Tall grasses lacy with seed tickle my fingers–beautiful if I weren’t a child again, hiding from my mother in fields and swamps. That was a long time ago, I remind myself. Then the field daisies fling me back to our wedding, and the priest who said we hadn’t a chance.
Down at the creek, I search for the water ouzel–God’s little joke–a bird that flies underwater. I often see her hop on stones, study the chattering stream, brave the current. She folds her wings to dive–sleek, black, and small. But the creek is empty today and terribly low.
The world’s splendor whirls and chirps about me but I shut my eyes.
In the house I unload tomato soup, apples, and milk, forgetting to give thanks. I set the last roll of paper towel on the laundry shelf. In that motion God brings a shaft of light into my darkness. But I don’t see it that way at the time.
At the time I see the shelf support break, the board tilt, the contents slide. I see paper towels, bathroom cleaner, and laundry spray bounce on the washer and hit the floor.
I don’t need this, I say, resentfully. Of course, I’m wrong. God knows exactly what I need. None of the bottles have spilled, I think, so I leave the mess for later.
In the laundry room, a slick puddle pools on linoleum. When my Cookie takes off his boots for dinner, he remarks on the stench that crept in so slowly, I hadn’t noticed.
Do not dwell on the past. Behold–I am doing a new thing (Is. 43:18-19).
I discover a leaking bottle of pine cleaner behind the dryer. In a room too small to move the appliance, I wonder how in the world I will clean under it.
I pour glasses of it on the slanted floor. It dilutes the pungent oil streaming down. I pour and sop with the paper towels I just bought. I listen to the soft voice of God Who sent His Son to pay for my mistakes, to sop away the stench when it creeps into my soul.
Water is the universal solvent. Given long enough, it can dissolve stone.
In Me, you are already clean. You need only to wash your feet (John 13:10).
I dip the feet of my heart in God’s today forgiveness through Jesus. I bow in thanks for …whatever is true, whatever is good, whatever is lovely…(Philippians 4:8) to God who redeemed both my relationship with Mom and our marriage–by fire first, then by water.
My mom walked the long grasses of our sheep pastures with her grandchildren, happy, her hands brushing the lacy tops going to seed for the next generation, for new life. She said she loved me.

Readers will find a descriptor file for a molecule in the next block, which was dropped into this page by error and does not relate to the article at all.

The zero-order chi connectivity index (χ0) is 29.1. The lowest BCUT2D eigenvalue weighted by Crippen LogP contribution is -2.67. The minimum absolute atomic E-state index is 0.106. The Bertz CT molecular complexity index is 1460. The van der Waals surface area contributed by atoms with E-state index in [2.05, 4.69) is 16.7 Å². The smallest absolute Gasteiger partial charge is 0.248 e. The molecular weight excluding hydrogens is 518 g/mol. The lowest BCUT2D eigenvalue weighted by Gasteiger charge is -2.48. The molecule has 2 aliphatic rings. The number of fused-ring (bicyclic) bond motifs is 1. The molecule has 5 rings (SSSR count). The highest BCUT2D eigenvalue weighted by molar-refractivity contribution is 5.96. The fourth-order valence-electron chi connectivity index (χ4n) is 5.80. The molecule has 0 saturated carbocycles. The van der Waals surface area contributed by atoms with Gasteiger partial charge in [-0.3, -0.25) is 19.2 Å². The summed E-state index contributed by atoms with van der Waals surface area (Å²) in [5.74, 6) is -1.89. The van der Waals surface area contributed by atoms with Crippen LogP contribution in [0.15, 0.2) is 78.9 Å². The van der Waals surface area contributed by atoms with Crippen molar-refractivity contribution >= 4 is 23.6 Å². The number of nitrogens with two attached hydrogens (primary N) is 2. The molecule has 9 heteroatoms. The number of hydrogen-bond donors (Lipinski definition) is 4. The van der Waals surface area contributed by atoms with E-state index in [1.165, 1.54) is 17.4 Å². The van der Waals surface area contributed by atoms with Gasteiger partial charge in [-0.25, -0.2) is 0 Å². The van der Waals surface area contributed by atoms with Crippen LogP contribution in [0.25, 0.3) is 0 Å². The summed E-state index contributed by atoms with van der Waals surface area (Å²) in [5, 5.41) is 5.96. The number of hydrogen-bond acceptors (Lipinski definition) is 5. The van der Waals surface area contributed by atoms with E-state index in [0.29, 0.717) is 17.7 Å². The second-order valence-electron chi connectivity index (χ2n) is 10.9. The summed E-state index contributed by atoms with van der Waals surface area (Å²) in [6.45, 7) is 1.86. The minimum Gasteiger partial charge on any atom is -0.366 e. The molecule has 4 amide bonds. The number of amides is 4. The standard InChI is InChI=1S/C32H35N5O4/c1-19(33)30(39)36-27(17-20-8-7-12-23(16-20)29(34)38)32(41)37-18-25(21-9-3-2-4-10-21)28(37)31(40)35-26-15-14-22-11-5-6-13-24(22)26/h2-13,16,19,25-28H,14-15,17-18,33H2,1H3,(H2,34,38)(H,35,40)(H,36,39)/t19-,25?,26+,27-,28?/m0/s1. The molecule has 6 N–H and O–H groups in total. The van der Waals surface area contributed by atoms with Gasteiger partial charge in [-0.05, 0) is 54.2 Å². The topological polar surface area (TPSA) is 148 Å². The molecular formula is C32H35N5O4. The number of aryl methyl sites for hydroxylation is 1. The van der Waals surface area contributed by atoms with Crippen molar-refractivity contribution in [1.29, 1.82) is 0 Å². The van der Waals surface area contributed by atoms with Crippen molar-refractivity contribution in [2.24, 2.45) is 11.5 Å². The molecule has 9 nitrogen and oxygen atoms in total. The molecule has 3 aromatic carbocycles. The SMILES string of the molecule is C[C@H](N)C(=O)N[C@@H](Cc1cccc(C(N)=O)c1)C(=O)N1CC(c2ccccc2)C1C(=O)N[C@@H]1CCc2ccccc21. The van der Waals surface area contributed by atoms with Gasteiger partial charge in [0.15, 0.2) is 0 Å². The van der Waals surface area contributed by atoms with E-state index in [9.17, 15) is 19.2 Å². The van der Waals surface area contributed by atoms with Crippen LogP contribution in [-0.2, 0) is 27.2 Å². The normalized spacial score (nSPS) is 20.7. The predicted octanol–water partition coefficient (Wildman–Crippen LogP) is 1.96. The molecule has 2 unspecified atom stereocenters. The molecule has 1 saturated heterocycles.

True, good, lovely…
My non-farmer husband wrestled sheep, llamas, pigs, along with tons of hay, and fenced the healing spaces of pasture on the farm he bought for me.
True, good, lovely…
He prayed beside me as I slid the loose skin of my dad’s hand back and forth over the too-large knuckles, over the bones of his departing soul. After, on a healing expanse of beach, Tim watched me sieve sand through my fingers again and again, loving me in the wait.
I nod to myself and resolve to walk the field with new eyes and a washed heart, to smile at my husband putting a window in a shed.
I brush the grasses and daisies with my hands and breathe in sunshine. I realize the fields and creeks have always drawn me, not from fear, but because here I see God’s hand and feel His presence. I find hope in the breezes, the quiet, and the splendor of His creation.
He makes healing spaces even in the mess.
Where are your healing spaces? Where do you find hope? Where do you wash your feet?
The living creek rushes over rocks, melting the roughest edges first. Nothing can stand against it. The water ouzel dives deep, seeking caddis fly larvae or minnows. She stays under a long time, rises, and dives anew.
I fold my wings and wash in the healing spaces of His grace; I dive fearlessly in the wide expanse of His love. Like the water ouzel, I rise full.
Step in with me, dear one. It’s a big creek.